Fire the Editor

The novel: Another Thing to Fall
The author: Laura Lippman – who who sells a lot of books. (Way more than me, for sure. That’s not the point here. The point is, to strike a blow for literacy and so on.)

The contested passage:
“While movies weren’t as magical to her as they had been, back in her late teens and twenties, she still wanted to be able to suspend belief, not think about all the ways she was being fooled.”

The problem:
No no no! It is DISbelief that must be suspended. “Willing suspension of disbelief” is what Coleridge suggested that a reader bring to a work of fiction.

The novel: Where the Dead Lay
The author: David Levien

The contested passage:
“Lake Monroe glittered like a handful of uncut diamonds had been thrown down on its surface.”

The problem: Wasn’t there a news story, a few years back, about how one of the world’s biggest diamonds was found by the side of a road, looking like a regular old rock? Diamonds have to be cut and polished, don’t they? Do uncut diamonds glitter? Really?

The website: Broowaha

The author: don’t care

The contested passage:
“Making way through the more desirably labeled, Central City East neighborhood isn’t an easy task. Each step brings a distinctive experience, ranging from open sexual activity to public deification and urination.”

The problem:
Yes, there is such a thing as “public deification.” Someone, or some thing, can be made a god of, in public. But the phrase is not generally paired with “public urination.” For those of you who haven’t had your coffee yet, the word this writer was groping for is “defecation” which means taking a dump.

The novel: The Third Secret
The author: Steve Berry

The contested passage:
“Passion, Tom. That’s what moves revolt. Deep, unabiding passion.”

The problem:
To abide is to stay. Unabiding = not staying. Unabiding is passing, transitory, ephemeral, temporary, impermanent… got it? I am 100% certain that what the author, or the author’s character, meant to say was “Deep, abiding passion.” Or perhaps, “Deep, unabating passion.” Why didn’t somebody catch this?

The novel: forgot to note the title
The author: likewise

The contested passage:
“To him, he was fulfilling a need desperate people could not find anywhere else.”

The problem:
Yeah, I get what the sentence is trying to say, but it really could use a do-over. The way this thing is constructed, what it’s really saying is that desperate people could not find the NEED anywhere else. Which is nonsense.

The interview: at the end of the audio book version of a Harlan Coben novel, someone named Denise whose last name I can’t find, interviews the author.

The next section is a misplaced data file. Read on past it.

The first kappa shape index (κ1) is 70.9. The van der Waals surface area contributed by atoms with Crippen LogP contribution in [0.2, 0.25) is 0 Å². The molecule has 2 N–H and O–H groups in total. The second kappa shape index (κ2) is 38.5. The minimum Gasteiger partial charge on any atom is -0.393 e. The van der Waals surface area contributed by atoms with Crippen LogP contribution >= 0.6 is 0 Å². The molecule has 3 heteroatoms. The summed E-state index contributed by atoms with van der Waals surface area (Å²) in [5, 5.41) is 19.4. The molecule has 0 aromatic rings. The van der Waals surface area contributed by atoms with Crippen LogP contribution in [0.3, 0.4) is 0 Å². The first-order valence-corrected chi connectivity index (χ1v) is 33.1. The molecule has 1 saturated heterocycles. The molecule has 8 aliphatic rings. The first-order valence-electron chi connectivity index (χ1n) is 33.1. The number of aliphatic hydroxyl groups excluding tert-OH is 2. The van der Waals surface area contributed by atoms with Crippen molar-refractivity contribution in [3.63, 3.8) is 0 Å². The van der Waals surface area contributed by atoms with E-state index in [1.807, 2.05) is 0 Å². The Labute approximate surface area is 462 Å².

The contested passage:
She asks whether the character Eric Wu will appear in another novel, and I didn’t write it all down, but one of her comments was, “something… something… unless he comes back in the guise of a masseuse.”

The problem:
Eric Wu is a professional assassin with multiple tattoos and piercings, who can paralyze or kill with his bare hands. In one of the novels, a cop says of Wu, “If ten per cent of the rumors about this guy are true, I’m sleeping with my Barney the Dinosaur night-light on.” The author was polite enough to not make an issue of this with the interviewer. But could Eric Wu possibly assume the guise of a masseuse, which is a woman who gives massages? Granted, he is described as having bleached blond hair. But still. I’m afraid this interviewer is one of the many people who are not aware that “masseuse” is feminine and “masseur” is the masculine form. In fact, I have heard the term “male masseuse” which has to be one of the stupidest things…. Google gives 63,000 instances of it. Sigh.

About Pat Hartman

Before publishing the two books "Call Someplace Paradise" and "Ghost Town: A Venice California Life", my main project was "Salon: A Journal of Aesthetics. " I wrote extensively for "Scene," a monthly arts and entertainment magazine with a circulation of 25,000. Also proofread, sold ads, put together the music calendar and, for a couple of years, served as editor. Presided over a couple issues of the local NORML newsletter, as well as being featured speaker at chapter meetings. Wrote a complete screenplay; collaborated on another one; worked on a couple of scripts (additional dialog and general brainstorming) with an indie film producer. Booked the talent for a large music festival. Wrote, designed, illustrated and produced various catalogs and brochures for small businesses. Spoke at a high school as a panelist on Women in the Professions; was a featured speaker at the 1991 Women in Libertarianism Conference; presented public programs on "Success in One Lesson" and "The Bloomsbury Group: What's It To Us?" Created the website and wrote many politically-oriented pieces for
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